2. Slade contends that the trial court erred in denying his motion for continuance, but he relies entirely on documents which are not in the record. He asks this court to remand, expressing the hope that he can "create a record for review" of this issue. The transcript does show that his trial counsel did offer to mark the documents as part of the record, but did not offer them into evidence. A party must offer into evidence those documents upon which he relies. Bartlett v. State, 165 Ga. App. 18, 19 (1) ( 299 S.E.2d 68) (1983). This court cannot order the trial court to add to the record evidence which neither party has ever proffered. See Harp v. State, 204 Ga. App. 527 (1) ( 420 S.E.2d 6) (1992). Accordingly, we can neither remand for that purpose nor find that the trial court abused its discretion in denying Slade's motion for continuance.
3. At the beginning of the trial, the trial court asked whether there were any preliminary issues to be discussed and resolved before jury selection. Defense counsel referred to an issue that had been discussed in the pre-trial conference, but he neither identified that issue nor asked that it be considered at that time. When the trial court indicated that it would take up the otherwise unidentified issue after jury selection, defense counsel made no objection. The issue apparently involved Slade's appearance before the jury dressed in prison clothes, and that issue was taken up after jury selection. At that time, Slade made a motion for mistrial. Slade enumerates as error the trial court's denial of that motion.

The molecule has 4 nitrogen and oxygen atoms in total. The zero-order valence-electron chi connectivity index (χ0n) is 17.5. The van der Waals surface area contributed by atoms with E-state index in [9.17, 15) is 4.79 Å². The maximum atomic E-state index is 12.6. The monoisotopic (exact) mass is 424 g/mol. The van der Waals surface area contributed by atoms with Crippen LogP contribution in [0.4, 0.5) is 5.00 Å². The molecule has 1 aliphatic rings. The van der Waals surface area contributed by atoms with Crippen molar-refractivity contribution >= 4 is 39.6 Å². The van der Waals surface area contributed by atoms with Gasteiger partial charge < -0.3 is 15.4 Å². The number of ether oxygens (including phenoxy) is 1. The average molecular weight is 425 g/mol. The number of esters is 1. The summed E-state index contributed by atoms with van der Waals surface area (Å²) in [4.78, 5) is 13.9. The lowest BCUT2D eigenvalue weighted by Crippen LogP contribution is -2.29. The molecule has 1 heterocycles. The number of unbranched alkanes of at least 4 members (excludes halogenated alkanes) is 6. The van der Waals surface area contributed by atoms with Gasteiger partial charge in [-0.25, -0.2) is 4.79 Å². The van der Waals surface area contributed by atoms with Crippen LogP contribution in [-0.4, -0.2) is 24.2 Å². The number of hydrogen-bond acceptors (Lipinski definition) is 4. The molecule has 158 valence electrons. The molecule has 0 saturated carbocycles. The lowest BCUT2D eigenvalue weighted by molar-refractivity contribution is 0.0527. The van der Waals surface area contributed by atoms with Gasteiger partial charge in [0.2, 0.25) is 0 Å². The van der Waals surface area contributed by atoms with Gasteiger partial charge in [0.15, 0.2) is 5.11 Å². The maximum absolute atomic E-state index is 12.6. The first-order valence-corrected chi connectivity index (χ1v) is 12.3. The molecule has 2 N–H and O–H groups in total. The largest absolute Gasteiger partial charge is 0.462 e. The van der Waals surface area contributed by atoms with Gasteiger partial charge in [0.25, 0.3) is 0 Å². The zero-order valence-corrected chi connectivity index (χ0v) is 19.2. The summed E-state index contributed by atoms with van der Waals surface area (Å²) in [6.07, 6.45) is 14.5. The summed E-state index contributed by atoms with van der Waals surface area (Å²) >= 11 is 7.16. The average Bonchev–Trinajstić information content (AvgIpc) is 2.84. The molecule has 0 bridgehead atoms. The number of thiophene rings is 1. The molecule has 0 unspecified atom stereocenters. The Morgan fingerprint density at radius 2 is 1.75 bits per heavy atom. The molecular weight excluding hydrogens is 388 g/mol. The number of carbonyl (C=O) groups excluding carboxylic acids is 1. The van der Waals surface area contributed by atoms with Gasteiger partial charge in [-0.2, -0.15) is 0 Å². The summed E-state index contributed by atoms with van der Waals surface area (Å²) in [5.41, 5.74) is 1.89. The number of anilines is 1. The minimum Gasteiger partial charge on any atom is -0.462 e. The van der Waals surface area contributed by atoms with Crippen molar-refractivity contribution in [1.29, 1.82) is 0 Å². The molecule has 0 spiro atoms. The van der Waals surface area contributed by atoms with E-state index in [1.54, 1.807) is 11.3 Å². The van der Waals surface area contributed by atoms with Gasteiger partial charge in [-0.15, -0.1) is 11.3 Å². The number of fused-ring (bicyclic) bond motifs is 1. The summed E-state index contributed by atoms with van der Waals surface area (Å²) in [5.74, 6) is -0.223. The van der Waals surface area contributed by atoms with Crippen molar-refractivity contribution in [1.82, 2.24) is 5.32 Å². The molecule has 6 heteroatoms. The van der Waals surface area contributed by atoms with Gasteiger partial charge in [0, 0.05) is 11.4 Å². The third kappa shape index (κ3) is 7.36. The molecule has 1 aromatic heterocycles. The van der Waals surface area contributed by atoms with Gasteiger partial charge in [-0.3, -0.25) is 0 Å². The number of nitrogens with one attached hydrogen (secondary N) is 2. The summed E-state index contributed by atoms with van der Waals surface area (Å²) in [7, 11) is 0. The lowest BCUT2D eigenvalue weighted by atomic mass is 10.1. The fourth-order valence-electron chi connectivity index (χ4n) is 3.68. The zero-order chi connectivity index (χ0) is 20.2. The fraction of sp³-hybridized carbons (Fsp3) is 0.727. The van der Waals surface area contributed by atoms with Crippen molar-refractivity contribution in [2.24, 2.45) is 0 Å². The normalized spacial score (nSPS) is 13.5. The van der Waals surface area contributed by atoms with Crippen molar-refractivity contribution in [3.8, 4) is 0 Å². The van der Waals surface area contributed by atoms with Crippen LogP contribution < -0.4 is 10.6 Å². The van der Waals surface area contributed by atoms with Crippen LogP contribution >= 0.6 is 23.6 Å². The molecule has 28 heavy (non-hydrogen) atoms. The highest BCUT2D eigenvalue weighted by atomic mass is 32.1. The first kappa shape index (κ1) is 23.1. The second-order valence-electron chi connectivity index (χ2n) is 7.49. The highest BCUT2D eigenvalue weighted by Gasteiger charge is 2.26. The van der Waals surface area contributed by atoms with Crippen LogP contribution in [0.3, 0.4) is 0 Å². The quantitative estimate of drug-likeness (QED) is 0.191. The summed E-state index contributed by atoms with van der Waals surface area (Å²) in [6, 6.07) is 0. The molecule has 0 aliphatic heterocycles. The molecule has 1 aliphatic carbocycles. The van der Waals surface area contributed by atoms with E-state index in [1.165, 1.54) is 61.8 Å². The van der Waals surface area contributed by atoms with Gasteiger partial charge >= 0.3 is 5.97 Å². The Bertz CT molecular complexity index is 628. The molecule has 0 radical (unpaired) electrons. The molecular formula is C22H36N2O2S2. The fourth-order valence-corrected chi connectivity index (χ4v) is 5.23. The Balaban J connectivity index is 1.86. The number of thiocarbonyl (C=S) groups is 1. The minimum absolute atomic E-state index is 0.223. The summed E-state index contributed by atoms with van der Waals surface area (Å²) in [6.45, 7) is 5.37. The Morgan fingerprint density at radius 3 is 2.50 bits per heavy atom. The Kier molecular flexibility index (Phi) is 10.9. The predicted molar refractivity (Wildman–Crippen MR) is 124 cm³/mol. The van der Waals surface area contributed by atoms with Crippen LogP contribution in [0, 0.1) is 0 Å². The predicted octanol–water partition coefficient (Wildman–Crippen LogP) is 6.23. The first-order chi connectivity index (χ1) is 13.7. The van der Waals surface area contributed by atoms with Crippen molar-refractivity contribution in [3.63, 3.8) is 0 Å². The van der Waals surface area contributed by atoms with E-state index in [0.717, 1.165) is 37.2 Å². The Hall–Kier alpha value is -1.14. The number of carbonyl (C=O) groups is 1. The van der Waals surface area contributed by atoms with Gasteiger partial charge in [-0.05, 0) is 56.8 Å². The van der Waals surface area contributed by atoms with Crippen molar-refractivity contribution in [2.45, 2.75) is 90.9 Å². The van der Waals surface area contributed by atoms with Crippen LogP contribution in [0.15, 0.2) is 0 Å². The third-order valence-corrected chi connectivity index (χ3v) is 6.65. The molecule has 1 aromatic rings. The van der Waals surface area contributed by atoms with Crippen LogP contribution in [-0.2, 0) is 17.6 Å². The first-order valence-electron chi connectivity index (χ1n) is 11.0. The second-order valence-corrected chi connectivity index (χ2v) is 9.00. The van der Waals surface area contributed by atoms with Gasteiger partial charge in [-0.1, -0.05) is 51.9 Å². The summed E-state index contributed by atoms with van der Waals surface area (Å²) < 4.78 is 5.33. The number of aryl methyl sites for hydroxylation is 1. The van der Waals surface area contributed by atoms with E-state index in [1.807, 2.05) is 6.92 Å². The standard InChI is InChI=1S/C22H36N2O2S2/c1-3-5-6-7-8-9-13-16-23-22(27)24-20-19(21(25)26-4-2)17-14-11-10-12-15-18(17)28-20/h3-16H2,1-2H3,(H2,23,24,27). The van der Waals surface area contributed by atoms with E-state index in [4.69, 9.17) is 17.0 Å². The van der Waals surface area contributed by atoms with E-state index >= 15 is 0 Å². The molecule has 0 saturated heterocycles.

Where defense counsel permits a defendant to be brought into the courtroom and remain there in his prison uniform throughout the impaneling of the jury, without making any pre-trial motions to delay or continue the trial, the procedural right to wear civilian clothing is lost by waiver and a motion for mistrial is properly denied. Sharpe v. State, 119 Ga. App. 222 (1) ( 166 S.E.2d 645) (1969). See also Spurlin v. State, 228 Ga. 763, 765 (4) ( 187 S.E.2d 856) (1972) (no motion until close of State's evidence); Wilkes v. State, 221 Ga. App. 390, 392 (2) ( 471 S.E.2d 332) (1996); Carswell v. State, 163 Ga. App. 743, 744 (1) ( 295 S.E.2d 548) (1982). Moreover, "[f]ailure to attempt to invoke a ruling on [a] pre-trial motion until after defendant had already appeared before the jury in prison uniform would amount to a waiver of this procedural right." Krist v. State, 133 Ga. App. 197 (1) ( 210 S.E.2d 381) (1974). See also Powell v. State, 199 Ga. App. 544 ( 405 S.E.2d 540) (1991). The record shows neither a motion on the issue of prison clothing nor an attempt to invoke a ruling on that issue until after Slade had already appeared before the jury in his prison uniform. Thus, Slade waived the procedural right to wear civilian clothing in the presence of the jury, and the trial court correctly denied his untimely motion for mistrial.